Somehow, a shred of my soul beat fiercely inside her, just as a slip of her soul had stuck deep in me.

Neither of us knew how we’d traded pieces of our souls. It might have been during the attack, as I lay dying, watching the monster feed on her.

Our gazes had locked and then…

…then everything had gone black. It was a good blackness. Peaceful, warm.

Until I’d woke into the shattering of her scream.

She: bent over my unbreathing, unresponsive body.

Me: standing above myself—poor dead bastard—unable to close the deal, finish the story.

There was no white light guiding me up, no red flames dragging me down. I wouldn’t have wanted them anyway. All I wanted was her.

I was more dead than alive, she was more alive than dead, and as far as we could tell, we were stuck that way.

After ninety years, we’d both given up on the why and had moved solidly onto the how.

As in: how could we kill the assholes who did this to us?

Back when we were alive—the Dirty Thirties, they called it—monsters had been on the move.

Boats, trains, roads, highways did as much to move the supernatural critters across the country and around the world as it had the humans.

People settled down to make homes, businesses, towns. Monsters staked out their territories, claimed their towns, cities, and hidden patches of land.

The monsters were still out there, still here, all around us. Moving as much as they liked, or staying put and setting down roots.

And it wasn’t just monsters who moved through the modern world. The gods were among us, meddling in the lives of mortals for reasons of their own. I’d even heard there was some sort of town out in Oregon where the gods liked to vacation.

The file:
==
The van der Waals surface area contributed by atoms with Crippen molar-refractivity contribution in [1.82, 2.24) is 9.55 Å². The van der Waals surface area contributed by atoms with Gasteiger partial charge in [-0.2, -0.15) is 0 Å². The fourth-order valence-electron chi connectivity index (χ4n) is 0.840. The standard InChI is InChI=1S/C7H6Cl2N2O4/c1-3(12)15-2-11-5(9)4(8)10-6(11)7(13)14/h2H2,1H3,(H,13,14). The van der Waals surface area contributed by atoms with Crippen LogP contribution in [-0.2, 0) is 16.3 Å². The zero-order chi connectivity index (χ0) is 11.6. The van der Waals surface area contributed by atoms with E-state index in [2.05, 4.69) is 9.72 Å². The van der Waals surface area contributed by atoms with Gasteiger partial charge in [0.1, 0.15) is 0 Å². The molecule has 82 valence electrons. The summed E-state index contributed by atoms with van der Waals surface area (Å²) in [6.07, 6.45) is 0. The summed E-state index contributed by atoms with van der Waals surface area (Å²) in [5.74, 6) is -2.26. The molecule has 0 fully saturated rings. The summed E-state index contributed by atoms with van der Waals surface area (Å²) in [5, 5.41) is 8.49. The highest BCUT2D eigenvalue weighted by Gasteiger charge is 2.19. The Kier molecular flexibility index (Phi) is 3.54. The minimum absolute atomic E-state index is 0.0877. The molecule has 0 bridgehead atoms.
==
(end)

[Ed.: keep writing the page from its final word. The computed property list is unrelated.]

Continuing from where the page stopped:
“Touch the watch,” I urged Lu. “Ask me if I like the truck. We agreed all big purchases have to have both our approval. Remember that accordion? Or the beehives? Or that boat? Ask me, sweetheart.”

I stood in front of her and hooked my thumbs in my belt.

“’Cause those tires ain’t looking too good either.” I pushed need and desire toward her, focusing hard. It was a fifty-fifty chance she’d sense me, much less hear me, but it didn’t stop me from trying.

“You like trucks,” she whispered, her eyes skipping right past me to focus on the wilted patch of thistles leaning against the porch. “I like the truck. I can modify the back. Put in a bed, a light. Some of your books.”

Sorrow squeezed what was left of my heart. I reached for her, unable to stop, my fingers brushing along the side of her face, down her shoulder, her arm to rest on her wrist.

Her honey-colored eyes went wide and distant. She shivered before closing them.

“Plus silver’s your favorite color,” she whispered.

“Ah, love.” I wanted to kiss her, wanted to feel her, warm and soft and tender in my arms. But she was mist, only the slightest sensation of warmth on my fingertips, like a dream half forgotten and fading in daylight.

“Lorde and I are going to dicker the owner down by half.” She held up the sign like maybe I hadn’t noticed her plucking it off the truck. As if I’d miss a single thing she did. “If not, we walk.” She opened her eyes, waited for me to say something else, then marched up the stairs.

I chuckled at the stubborn set of her shoulders. Whoever lived in that house didn’t know what was about to hit them. “All right. All right. Give ‘em hell, girl.”



Chapter Two



It was a big silver lug of a thing, sporting the newest technology of its time: an AM radio and a push-in cigarette lighter.

It had exactly six hundred sixty six miles on it.